If you are not having any problems with your horses or you are able to only purchase small amounts of forage at one time, the benefits of having your forage chemically analyzed may not justify the cost. If you elect to not have your forage chemically analyzed you can grossly estimate the quality of the forage physically and visually. As forages mature, the protein level drops and the fiber level increases. Forages that have “headed out” or already produced seed are fully mature and do not make good quality forage. Therefore, you should first visually inspect the prospective forage source for seed heads, weeds and other foreign matter. Also check for dust, mold or sour odors. If the forage source meets our criteria for these parameters we can then evaluate it physically by taking a hand full and balling it up in the palms of our hands. If the forage is pliable it is probably relatively low in fiber and therefore moderate in protein, which makes it an acceptable forage source for horses. If the forage is stiff and more like broom straw then it is probably high in fiber, low in protein and therefore not acceptable for horses. An exception to this guideline is alfalfa. Alfalfa can be evaluated by visually examining the amount of leaf in proportion to the amount of stem, the higher the leaf to stem ratio, the better the alfalfa. Note: due to the high protein and calcium levels normally found in alfalfa it is not recommended as the sole forage source for horses. Alfalfa works very nicely when fed in combination with grass forages such as hay and/or pasture, however.
Now that you have determined that your overall forage source is of good quality, the next question is how much of it do you feed. With few exceptions, the answer is as much as your horse will eat, however 10 – 12 pounds per day of pasture and/or hay combined is considered a minimum. When utilizing high quality forage sources such as alfalfa to balance off a low protein forage source, you should still feed more of the lower quality forage and try to be conservative with the alfalfa. Maintaining alfalfa intakes below 7 pounds per day is a good guideline. How many sections or flakes that is depends upon the size of the bale you are using. Over-feeding alfalfa can adversely affect the calcium:phosphorus ratio and contribute to excessive protein intakes. In young fast-growing horses this can lead to increased orthopedic disorders and in mature performance horses can increase the incidence of tying up. If your goal is to increase the amount of energy supplied from forage sources but you want to stay away from alfalfa in order to manage protein and calcium levels, you can incorporate shredded beet pulp into your horse’s diet. This is easily done with one of the beet pulp based feeds now available such as Triple Crown Complete, Triple Crown Senior or Respond. Shredded beet pulp provides the same amount of energy per pound as alfalfa but will not add to the protein or calcium load of an already balanced diet.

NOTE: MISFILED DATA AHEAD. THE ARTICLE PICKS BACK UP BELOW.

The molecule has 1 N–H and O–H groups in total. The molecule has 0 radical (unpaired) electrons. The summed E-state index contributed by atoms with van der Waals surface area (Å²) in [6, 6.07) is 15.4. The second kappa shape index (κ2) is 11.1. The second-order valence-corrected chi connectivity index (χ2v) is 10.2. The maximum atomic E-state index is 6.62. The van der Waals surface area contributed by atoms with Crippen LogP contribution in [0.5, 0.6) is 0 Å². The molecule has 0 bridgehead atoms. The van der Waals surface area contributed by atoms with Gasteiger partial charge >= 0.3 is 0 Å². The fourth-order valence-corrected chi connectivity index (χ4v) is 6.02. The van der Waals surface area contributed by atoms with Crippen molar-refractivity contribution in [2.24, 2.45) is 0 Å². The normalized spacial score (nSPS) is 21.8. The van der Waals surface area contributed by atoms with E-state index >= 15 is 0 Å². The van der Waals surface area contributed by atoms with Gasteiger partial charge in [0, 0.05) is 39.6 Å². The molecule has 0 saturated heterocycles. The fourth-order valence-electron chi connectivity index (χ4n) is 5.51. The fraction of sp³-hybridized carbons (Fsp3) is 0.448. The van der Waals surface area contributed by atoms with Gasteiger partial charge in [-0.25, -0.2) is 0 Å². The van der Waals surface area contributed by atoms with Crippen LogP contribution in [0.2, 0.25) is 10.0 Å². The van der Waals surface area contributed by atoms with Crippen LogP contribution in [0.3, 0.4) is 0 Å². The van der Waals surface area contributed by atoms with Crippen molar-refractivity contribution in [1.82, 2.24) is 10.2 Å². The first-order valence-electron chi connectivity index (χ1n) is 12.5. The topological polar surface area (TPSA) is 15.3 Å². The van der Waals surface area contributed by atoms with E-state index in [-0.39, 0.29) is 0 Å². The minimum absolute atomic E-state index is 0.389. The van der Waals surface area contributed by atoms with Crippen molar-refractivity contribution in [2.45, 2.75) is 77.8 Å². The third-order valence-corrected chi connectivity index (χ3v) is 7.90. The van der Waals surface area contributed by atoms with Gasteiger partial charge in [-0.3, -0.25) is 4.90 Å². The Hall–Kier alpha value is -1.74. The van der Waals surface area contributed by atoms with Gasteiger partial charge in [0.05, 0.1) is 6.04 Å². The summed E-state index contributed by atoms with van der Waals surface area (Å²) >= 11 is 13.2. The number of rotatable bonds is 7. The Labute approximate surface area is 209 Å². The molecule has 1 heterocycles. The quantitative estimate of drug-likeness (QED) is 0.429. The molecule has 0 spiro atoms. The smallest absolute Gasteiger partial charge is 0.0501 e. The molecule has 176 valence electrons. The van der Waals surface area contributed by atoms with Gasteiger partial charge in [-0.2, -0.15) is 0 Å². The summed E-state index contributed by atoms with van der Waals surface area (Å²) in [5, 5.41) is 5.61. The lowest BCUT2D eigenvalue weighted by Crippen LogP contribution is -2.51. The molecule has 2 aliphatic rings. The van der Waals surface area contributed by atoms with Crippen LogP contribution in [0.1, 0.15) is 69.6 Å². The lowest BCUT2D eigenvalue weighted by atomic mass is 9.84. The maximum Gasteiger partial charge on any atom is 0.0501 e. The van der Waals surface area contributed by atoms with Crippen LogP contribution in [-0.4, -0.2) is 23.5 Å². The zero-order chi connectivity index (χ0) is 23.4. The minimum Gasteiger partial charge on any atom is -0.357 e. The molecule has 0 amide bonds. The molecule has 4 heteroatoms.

The horse is designed to consume forage on a regular and consistent basis and should be fed accordingly. Forage quality is extremely important to the horse and maintaining acceptable forage quality goes a long way to keeping horses healthy and performing up to their potential. Forage for horses should be moderate in protein and fiber levels. Forage that is too high in protein is just as bad as forage that is too low. Different forage sources such as grass hay, grass pasture and/or alfalfa hay are often combined in a feeding program in order to provide an overall forage program with acceptable protein, fiber and mineral levels and balances. Feeding adequate amounts of good quality forage to your horse each day will allow you to feed the smallest amount of grain needed to maintain desired body condition and energy levels. This should be your goal in order to maximize your horse’s health and performance.